Fortunately, he seems up to the challenge.
“I’m not trying to change out everything,” he said. “Our members are accustomed to these milestones.” Milestones such as quirky fundraisers and interesting and unusual cinematic offerings.
One such fundraiser is December’s annual Artament, where local artists and businesses craft one of a kind Christmas (or otherwise holiday-ish) ornaments that are then auctioned off to the highest bidder. Or the Braineater’s Ball, the first event Crismore was involved with then he took over as executive director in September 2012 from former director Catherine Lee.
Fundraisers aside, the real purpose of Cinema Center is to bring the kind of movies to Fort Wayne that the city’s multiplexes won’t touch. Increasingly, though, as large production companies have seen dollar signs in edgier fare, the label “independent” has gotten muddied, Crismore said.
“I’m trying really hard to find these films that might not come anywhere near Fort Wayne,” he said. “The level of films that people want to see (are) made in the $10 million to $40 million range.”
In other words, films that could be classified as “major motion pictures.”
To combat that, Crismore said he’s seeking out “smaller” distributors that might not think of Fort Wayne as a stop for their films as they are rolled out across the country, usually staying on the coasts instead of finding film homes in the Midwest.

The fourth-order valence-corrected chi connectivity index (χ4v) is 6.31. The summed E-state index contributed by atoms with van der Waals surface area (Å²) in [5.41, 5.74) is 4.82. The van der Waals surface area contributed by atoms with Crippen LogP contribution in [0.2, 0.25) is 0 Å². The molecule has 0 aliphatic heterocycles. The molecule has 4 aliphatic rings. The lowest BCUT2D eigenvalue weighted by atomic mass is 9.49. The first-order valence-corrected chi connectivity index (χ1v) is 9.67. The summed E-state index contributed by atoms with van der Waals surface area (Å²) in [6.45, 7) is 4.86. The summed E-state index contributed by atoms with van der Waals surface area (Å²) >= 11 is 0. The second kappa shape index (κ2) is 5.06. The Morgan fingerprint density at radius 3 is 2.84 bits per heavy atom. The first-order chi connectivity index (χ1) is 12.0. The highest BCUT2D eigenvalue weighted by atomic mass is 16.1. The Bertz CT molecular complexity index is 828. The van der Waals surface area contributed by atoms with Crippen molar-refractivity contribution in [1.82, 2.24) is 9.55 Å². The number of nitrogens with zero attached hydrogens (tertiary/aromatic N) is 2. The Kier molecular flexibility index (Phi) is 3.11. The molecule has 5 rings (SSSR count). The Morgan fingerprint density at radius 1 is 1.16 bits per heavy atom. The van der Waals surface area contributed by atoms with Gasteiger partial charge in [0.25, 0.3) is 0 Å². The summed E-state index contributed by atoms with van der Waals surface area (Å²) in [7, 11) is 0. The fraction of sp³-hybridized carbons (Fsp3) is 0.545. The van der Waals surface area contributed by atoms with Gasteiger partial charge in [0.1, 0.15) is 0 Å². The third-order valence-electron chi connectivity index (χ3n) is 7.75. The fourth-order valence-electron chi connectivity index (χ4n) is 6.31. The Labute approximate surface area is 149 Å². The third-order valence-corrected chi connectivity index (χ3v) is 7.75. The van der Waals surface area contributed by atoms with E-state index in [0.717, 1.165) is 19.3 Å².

“The smaller distributors … they want people to see their films,” he said. One example is the documentary “Detropia,” a look at the deterioration of Detroit that has Oscar buzz behind it, but most likely won’t be one of the movies that will bring in large crowds at conventional theaters. “Detropia” had a strong run at Cinema Center in November, Crismore said.
Crismore comes to his cinematic roots authentically. A Fort Wayne native, he worked on the hit cable TV show “The Walking Dead” during a stint in California and earned a degree in film studies at Columbia College. His wife, Amanda Knaver, had the opportunity to study in Indiana, so the couple returned to Fort Wayne several years ago and Crismore worked at Lincoln Life before seeing the advertisement for the executive director’s position at Cinema Center.
Crismore said he respects the tradition of Cinema Center. According to its website, Cinema Center was founded in 1976.
Crismore’s next challenge is kicking off a capital campaign to upgrade the theater’s projection capabilities to be able to handle digital projection. The days of film are ending, he noted, and it’s getting harder and harder to get film prints of new releases.